Intended for healthcare professionals

Clinical Review ABC of labour care

Care of the newborn in the delivery room

BMJ 1999; 318 doi: (Published 22 May 1999) Cite this as: BMJ 1999;318:1403
  1. Patricia Hamilton

    It is the duty of those attending a delivery to ensure that the baby is given any resuscitation that may be needed and to do a brief external examination of the baby to exclude immediate problems. Any risk factors for sepsis or other neonatal problems should be communicated to the paediatricians.

    Triangle of resuscitation—relative frequencies and priorities for neonatal resuscitation


    Most newborn babies will establish normal breathing spontaneously. They need only attention to the maintenance of their temperature and perhaps gentle stimulation to start breathing; some may need suction of the airway, and a few will need assisted lung inflation via a mask. Fewer still need tracheal intubation, and very few indeed will need external chest compression and intervention with drugs.

    At every delivery, wherever it takes place, there should be at least one person who is responsible for giving basic care to the baby, initiating resuscitation if necessary, and summoning more help if needed (British Paediatric Association, 1993)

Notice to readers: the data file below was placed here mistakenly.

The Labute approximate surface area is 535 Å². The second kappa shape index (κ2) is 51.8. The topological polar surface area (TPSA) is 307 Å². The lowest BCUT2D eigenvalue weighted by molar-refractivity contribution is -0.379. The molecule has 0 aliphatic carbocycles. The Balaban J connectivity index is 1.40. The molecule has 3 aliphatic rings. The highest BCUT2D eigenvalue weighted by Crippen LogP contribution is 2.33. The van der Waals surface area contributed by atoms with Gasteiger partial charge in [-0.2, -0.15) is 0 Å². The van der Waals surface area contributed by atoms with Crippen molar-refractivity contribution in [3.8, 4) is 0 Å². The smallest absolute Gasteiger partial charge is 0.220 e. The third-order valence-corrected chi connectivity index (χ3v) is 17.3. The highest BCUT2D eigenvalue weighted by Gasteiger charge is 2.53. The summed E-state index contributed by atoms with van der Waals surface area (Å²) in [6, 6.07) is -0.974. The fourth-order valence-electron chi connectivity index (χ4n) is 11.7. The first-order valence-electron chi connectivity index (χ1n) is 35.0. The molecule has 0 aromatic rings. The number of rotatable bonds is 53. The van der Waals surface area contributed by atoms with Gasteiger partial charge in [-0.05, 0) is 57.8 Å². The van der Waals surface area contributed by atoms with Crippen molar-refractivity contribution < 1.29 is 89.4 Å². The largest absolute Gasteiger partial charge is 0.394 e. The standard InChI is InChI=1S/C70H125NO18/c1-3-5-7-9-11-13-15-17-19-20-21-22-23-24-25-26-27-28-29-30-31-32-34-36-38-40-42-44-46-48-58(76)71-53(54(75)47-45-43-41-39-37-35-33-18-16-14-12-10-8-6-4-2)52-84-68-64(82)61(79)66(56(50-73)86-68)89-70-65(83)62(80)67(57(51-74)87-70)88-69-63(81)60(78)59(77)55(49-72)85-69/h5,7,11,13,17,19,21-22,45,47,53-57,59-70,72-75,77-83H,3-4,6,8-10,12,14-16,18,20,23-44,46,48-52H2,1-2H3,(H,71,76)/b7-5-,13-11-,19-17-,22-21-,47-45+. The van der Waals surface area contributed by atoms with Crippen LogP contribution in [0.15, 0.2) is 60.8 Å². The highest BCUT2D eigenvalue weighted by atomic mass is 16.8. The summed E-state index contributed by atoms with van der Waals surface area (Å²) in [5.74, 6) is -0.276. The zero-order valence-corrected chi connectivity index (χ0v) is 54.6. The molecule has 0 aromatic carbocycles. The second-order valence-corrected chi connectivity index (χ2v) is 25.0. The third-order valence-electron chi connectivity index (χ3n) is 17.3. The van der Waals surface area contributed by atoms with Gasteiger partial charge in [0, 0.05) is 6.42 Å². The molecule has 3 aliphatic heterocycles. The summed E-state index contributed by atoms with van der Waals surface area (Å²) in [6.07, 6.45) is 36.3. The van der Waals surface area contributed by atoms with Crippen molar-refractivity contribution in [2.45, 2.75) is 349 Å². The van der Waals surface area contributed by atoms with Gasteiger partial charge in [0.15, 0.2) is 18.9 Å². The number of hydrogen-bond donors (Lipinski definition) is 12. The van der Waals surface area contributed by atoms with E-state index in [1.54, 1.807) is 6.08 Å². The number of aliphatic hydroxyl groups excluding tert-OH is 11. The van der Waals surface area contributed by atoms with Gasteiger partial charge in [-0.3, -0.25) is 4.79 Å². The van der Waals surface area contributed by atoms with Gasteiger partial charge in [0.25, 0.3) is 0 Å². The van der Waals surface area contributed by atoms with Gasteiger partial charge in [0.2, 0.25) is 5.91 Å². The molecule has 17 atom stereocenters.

Successful resuscitation requires the coordinated efforts of a professional team. All midwives, neonatal nurses, and doctors who might attend a delivery should be competent in lung inflation and ventilation via a mask. Tracheal intubation should be undertaken only by those who have been trained in its use and who have sufficient practice to maintain the skill.


    The first few breaths overcome the surface tension within the lung, drive any residual fluid from the alveoli into the circulation, and fill the lungs with air. Once the initial opening pressure has been achieved, subsequent breaths need not be so forceful.

    Conditions in which neonatal resuscitation may be needed*

    • Fetal distress

    • Thick meconium staining of amniotic fluid

    • Vaginal breech deliveries

    • Gestation of <32 completed weeks

    • Serious congenital abnormality

    • Concern of attending staff

    *Someone experienced in resuscitation, and an assistant, should be present

    In utero little blood flows to the lungs because of …

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